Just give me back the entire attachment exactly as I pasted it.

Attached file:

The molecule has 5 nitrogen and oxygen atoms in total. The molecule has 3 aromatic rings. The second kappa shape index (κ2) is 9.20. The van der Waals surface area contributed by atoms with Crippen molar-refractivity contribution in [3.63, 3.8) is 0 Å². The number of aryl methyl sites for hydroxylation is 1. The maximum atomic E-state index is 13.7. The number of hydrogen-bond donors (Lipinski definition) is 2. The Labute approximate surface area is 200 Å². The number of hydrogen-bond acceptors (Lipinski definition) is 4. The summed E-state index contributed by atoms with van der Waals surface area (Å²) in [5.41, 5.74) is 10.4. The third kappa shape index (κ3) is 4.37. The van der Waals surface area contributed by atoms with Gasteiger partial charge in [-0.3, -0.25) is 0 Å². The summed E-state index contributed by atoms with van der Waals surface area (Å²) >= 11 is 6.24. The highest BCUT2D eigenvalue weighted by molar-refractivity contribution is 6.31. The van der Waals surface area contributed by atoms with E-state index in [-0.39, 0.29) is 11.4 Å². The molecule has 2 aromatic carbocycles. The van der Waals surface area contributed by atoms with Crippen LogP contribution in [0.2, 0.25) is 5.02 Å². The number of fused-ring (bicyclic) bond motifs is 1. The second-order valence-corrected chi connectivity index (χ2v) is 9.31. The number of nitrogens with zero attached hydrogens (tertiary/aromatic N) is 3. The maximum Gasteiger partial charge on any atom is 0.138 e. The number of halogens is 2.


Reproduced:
The molecule has 5 nitrogen and oxygen atoms in total. The molecule has 3 aromatic rings. The second kappa shape index (κ2) is 9.20. The van der Waals surface area contributed by atoms with Crippen molar-refractivity contribution in [3.63, 3.8) is 0 Å². The number of aryl methyl sites for hydroxylation is 1. The maximum atomic E-state index is 13.7. The number of hydrogen-bond donors (Lipinski definition) is 2. The Labute approximate surface area is 200 Å². The number of hydrogen-bond acceptors (Lipinski definition) is 4. The summed E-state index contributed by atoms with van der Waals surface area (Å²) in [5.41, 5.74) is 10.4. The third kappa shape index (κ3) is 4.37. The van der Waals surface area contributed by atoms with Gasteiger partial charge in [-0.3, -0.25) is 0 Å². The summed E-state index contributed by atoms with van der Waals surface area (Å²) >= 11 is 6.24. The highest BCUT2D eigenvalue weighted by molar-refractivity contribution is 6.31. The van der Waals surface area contributed by atoms with E-state index in [-0.39, 0.29) is 11.4 Å². The molecule has 2 aromatic carbocycles. The van der Waals surface area contributed by atoms with Crippen LogP contribution in [0.2, 0.25) is 5.02 Å². The number of fused-ring (bicyclic) bond motifs is 1. The second-order valence-corrected chi connectivity index (χ2v) is 9.31. The number of nitrogens with zero attached hydrogens (tertiary/aromatic N) is 3. The maximum Gasteiger partial charge on any atom is 0.138 e. The number of halogens is 2.